Who was the designer and builder (the Architect) of this organic hardware and who was the programmer of this complex software (possibly) millions of years ago? Who was the experimenter who initiated and sustained the advancement of new and ‘better’ forms of life and who made the biosphere suitable for this awesome experiment!
We can but only surmise that the anatomy and physiology of the human spirit must be so much more advanced to make a human being, or even the simplest organism, what it is!
We can then rightly ask what this human software component is and where did it come from, i.e. who was the programmer(s)? What is this software? How does this software fit in with ancient concepts of spirit, life, the soul, mind, and consciousness?
Mapmaking is not the sum total of philosophy, science, and religion, just as a map (a cookbook or guidebook) is not the entirety of geography (or culinary science). It is simply a start and a way – an artificial layout of reality. The very commencement and continuation that are at present lacking when people ask … ‘What does it all mean?’ ‘What am I supposed to do with my life?’ ‘Where am I going with my life?’ ‘Is there a purpose in life?’ ‘What happens when I die?’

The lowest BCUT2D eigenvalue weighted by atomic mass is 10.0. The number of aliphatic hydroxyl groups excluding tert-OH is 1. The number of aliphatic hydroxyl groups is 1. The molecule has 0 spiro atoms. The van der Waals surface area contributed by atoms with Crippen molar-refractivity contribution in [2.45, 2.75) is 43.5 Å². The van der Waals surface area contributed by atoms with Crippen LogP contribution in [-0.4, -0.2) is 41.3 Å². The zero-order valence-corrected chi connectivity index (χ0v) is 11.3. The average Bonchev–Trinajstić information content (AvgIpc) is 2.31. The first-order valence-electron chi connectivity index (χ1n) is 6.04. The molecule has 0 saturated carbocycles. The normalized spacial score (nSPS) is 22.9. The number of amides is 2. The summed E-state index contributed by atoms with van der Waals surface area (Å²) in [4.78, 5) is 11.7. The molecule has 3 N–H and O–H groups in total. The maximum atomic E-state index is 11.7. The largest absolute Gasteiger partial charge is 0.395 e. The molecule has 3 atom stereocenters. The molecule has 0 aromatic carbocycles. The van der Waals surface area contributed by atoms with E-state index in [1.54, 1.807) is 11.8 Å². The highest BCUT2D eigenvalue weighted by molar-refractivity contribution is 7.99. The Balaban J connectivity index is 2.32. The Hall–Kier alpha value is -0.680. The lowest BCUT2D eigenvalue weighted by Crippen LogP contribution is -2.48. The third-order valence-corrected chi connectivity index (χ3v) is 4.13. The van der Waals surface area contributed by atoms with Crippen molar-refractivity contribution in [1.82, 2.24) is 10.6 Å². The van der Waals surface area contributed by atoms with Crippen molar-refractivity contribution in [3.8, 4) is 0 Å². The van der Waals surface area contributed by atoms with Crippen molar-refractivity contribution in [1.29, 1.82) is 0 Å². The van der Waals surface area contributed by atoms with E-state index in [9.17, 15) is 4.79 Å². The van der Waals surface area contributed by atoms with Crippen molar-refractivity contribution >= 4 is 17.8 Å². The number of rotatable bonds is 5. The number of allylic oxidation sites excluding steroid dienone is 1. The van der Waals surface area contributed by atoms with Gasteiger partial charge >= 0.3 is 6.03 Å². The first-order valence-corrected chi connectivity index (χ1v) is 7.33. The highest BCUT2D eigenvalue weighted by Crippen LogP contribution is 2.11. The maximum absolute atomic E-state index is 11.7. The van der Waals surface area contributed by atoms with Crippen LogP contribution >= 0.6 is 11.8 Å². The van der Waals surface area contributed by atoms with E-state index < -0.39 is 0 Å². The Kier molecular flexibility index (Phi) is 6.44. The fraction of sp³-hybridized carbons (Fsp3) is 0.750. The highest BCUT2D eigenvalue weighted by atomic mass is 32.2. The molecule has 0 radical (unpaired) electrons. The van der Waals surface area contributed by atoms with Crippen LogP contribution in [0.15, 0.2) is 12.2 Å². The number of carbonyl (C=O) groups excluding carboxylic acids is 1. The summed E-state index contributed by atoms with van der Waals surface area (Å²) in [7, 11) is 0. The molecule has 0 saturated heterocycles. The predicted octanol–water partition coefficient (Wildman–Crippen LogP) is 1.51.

A map does not solve any of our daily problems and does not explain the mysteries of the universe and our lives; it merely helps us to see, to identify, and to position these mysteries. It makes the mysteries visible and perceptible to life’s travellers and puts everything in perspective for us. It indicates where we are and we can then consider were we are going. Furthermore, a map is not a plan or a strategy, it is not a goal, but rather a means to help us plan and to set goals. A map is useful in creating visions and thinking, however.